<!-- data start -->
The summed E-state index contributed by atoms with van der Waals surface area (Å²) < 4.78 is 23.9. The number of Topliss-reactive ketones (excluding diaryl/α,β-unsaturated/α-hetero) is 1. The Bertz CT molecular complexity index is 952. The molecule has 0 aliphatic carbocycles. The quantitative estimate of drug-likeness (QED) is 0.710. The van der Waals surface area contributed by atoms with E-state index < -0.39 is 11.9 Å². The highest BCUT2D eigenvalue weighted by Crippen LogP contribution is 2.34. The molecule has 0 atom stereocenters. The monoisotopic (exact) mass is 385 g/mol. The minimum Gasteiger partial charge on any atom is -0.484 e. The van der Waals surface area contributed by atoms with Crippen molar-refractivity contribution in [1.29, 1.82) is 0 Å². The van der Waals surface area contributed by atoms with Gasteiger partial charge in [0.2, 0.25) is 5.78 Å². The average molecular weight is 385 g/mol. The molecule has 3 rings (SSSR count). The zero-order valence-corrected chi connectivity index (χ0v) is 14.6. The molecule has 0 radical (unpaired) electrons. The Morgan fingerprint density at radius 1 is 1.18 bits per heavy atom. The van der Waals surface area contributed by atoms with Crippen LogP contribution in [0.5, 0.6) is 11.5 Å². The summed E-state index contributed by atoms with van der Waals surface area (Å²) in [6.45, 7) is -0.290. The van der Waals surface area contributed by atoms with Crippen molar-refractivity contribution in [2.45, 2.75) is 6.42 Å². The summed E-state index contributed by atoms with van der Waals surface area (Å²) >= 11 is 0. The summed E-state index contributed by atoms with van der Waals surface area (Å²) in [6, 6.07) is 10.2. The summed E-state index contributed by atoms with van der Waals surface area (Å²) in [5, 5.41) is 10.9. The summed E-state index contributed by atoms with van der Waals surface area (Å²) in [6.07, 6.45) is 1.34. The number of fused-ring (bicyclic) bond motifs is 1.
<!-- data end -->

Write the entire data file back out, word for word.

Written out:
The summed E-state index contributed by atoms with van der Waals surface area (Å²) < 4.78 is 23.9. The number of Topliss-reactive ketones (excluding diaryl/α,β-unsaturated/α-hetero) is 1. The Bertz CT molecular complexity index is 952. The molecule has 0 aliphatic carbocycles. The quantitative estimate of drug-likeness (QED) is 0.710. The van der Waals surface area contributed by atoms with E-state index < -0.39 is 11.9 Å². The highest BCUT2D eigenvalue weighted by Crippen LogP contribution is 2.34. The molecule has 0 atom stereocenters. The monoisotopic (exact) mass is 385 g/mol. The minimum Gasteiger partial charge on any atom is -0.484 e. The van der Waals surface area contributed by atoms with Crippen molar-refractivity contribution in [1.29, 1.82) is 0 Å². The van der Waals surface area contributed by atoms with Gasteiger partial charge in [0.2, 0.25) is 5.78 Å². The average molecular weight is 385 g/mol. The molecule has 3 rings (SSSR count). The zero-order valence-corrected chi connectivity index (χ0v) is 14.6. The molecule has 0 radical (unpaired) electrons. The Morgan fingerprint density at radius 1 is 1.18 bits per heavy atom. The van der Waals surface area contributed by atoms with Crippen LogP contribution in [0.5, 0.6) is 11.5 Å². The summed E-state index contributed by atoms with van der Waals surface area (Å²) in [6.45, 7) is -0.290. The van der Waals surface area contributed by atoms with Crippen molar-refractivity contribution in [2.45, 2.75) is 6.42 Å². The summed E-state index contributed by atoms with van der Waals surface area (Å²) >= 11 is 0. The summed E-state index contributed by atoms with van der Waals surface area (Å²) in [6, 6.07) is 10.2. The summed E-state index contributed by atoms with van der Waals surface area (Å²) in [5, 5.41) is 10.9. The summed E-state index contributed by atoms with van der Waals surface area (Å²) in [6.07, 6.45) is 1.34. The number of fused-ring (bicyclic) bond motifs is 1.